• Users Online: 100
  • Print this page
  • Email this page
Year : 2021  |  Volume : 10  |  Issue : 1  |  Page : 1-6

Exergaming improves self-efficacy in sustaining physical activity among sedentary university students

Nutrition and Dietetic Programme, School of Health Sciences, Universiti Sains Malaysia, Penang, Malaysia

Correspondence Address:
Hafzan Yusoff
Nutrition and Dietetic Programme, School of Health Sciences, Universiti Sains Malaysia
Login to access the Email id

Source of Support: None, Conflict of Interest: None

DOI: 10.4103/2231-9409.328211

Rights and Permissions

This research contrasts the physical activity-related self-efficacy before and after exergame play and the gender-wise expectancy related to beliefs and task values. Sedentary undergraduates (n=102; 51 males, 51 females) were recruited from a local university in Kota Bharu, Kelantan using Global Physical Activity Questionnaire (GPAQ). Participants completed questionnaires assessing their self-efficacy, expectancy related beliefs, subjective task values and intention to participate in exergame play in the future. After exergame play, participants had a significantly higher degree of self-efficacy than before exergame play (mean score: before 27.1 ± 4.33 vs. after 32.2 ± 4.51; p < 0.001). Their belief in their ability to exercise on a regular basis varied considerably across gender, with higher values reported in male than in female participants (mean difference= 0.84, p=0.02). Other components, such as expectancy-related beliefs, task values, and intentions, were comparable between gender. Besides, participants also considered exergaming to be more attractive and stimulating than traditional physical exercise, thereby presenting greater beliefs in capability and greater desire to engage in exergaming in the future. The result suggests that exergame play can be used as an innovative approach to increase the level of physical activity among sedentary university students.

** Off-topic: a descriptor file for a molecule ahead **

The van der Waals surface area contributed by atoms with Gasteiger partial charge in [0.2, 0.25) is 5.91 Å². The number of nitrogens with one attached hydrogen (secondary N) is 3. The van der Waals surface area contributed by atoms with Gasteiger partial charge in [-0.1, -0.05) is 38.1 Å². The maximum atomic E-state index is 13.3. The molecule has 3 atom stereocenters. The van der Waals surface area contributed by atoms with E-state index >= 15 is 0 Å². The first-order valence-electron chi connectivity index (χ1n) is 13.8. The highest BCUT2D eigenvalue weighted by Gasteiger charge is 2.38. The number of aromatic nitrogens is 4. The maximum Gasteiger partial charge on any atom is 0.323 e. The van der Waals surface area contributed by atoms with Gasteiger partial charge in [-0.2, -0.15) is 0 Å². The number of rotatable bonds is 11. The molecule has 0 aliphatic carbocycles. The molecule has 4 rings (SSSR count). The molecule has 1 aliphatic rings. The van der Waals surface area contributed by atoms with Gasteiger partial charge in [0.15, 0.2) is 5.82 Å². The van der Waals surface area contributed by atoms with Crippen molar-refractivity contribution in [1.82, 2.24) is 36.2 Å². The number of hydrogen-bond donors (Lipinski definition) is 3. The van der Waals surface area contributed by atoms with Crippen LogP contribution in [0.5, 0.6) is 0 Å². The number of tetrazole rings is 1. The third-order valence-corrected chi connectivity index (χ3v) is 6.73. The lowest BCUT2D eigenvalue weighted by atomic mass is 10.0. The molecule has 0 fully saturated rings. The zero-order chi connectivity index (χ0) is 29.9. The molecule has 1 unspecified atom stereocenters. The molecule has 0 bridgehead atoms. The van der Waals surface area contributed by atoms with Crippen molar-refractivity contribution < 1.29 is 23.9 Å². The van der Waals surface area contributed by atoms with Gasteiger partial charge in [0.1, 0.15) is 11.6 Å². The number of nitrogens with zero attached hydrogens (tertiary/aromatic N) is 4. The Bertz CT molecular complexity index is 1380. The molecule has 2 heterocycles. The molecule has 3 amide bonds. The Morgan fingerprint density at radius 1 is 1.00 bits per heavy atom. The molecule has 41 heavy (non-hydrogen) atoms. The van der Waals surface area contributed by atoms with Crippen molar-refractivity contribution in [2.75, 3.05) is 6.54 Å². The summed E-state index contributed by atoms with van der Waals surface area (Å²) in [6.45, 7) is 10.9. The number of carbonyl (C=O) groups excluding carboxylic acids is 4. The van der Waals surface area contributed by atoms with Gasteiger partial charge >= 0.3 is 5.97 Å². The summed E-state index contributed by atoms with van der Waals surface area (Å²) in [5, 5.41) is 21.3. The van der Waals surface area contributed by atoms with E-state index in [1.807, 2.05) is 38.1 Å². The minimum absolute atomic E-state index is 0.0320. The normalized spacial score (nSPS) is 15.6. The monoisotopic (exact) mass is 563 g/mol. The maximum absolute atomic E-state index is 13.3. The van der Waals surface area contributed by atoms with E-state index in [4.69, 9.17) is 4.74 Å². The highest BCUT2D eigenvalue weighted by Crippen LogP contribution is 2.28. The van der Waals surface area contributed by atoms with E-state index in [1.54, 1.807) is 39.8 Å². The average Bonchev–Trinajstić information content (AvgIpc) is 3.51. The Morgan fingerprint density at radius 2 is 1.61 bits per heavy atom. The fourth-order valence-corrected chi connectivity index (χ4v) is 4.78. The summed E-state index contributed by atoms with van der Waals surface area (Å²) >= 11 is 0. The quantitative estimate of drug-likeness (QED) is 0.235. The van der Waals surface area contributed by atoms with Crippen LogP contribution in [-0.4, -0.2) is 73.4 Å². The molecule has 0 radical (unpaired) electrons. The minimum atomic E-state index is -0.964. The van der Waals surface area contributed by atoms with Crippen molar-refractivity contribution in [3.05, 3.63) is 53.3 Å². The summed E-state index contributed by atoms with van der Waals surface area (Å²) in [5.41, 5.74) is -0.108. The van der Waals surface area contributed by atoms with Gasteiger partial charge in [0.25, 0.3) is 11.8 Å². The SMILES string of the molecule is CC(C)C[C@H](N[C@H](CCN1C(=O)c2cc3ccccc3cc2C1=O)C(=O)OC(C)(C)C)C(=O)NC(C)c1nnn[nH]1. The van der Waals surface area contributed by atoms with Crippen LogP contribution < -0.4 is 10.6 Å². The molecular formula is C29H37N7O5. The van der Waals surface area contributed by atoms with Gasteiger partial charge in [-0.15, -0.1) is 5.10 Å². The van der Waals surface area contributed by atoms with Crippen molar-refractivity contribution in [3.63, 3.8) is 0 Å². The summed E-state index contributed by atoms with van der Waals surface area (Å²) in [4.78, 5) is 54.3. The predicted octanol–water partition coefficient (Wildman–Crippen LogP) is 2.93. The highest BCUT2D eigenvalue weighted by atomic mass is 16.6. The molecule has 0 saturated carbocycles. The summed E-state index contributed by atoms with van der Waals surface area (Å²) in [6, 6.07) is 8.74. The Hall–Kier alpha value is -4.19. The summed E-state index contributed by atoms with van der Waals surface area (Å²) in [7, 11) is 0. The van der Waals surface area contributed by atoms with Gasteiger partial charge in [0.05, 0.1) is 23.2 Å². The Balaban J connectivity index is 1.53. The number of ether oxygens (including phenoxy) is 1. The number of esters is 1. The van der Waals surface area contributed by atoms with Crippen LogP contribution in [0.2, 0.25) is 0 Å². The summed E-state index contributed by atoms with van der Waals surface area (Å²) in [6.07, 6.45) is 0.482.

Print this article     Email this article
 Next article
 Previous article
 Table of Contents

 Similar in PUBMED
   Search Pubmed for
   Search in Google Scholar for
 Related articles
 Citation Manager
 Access Statistics
 Reader Comments
 Email Alert *
 Add to My List *
 * Requires registration (Free)

 Article Access Statistics
    PDF Downloaded161    
    Comments [Add]    

Recommend this journal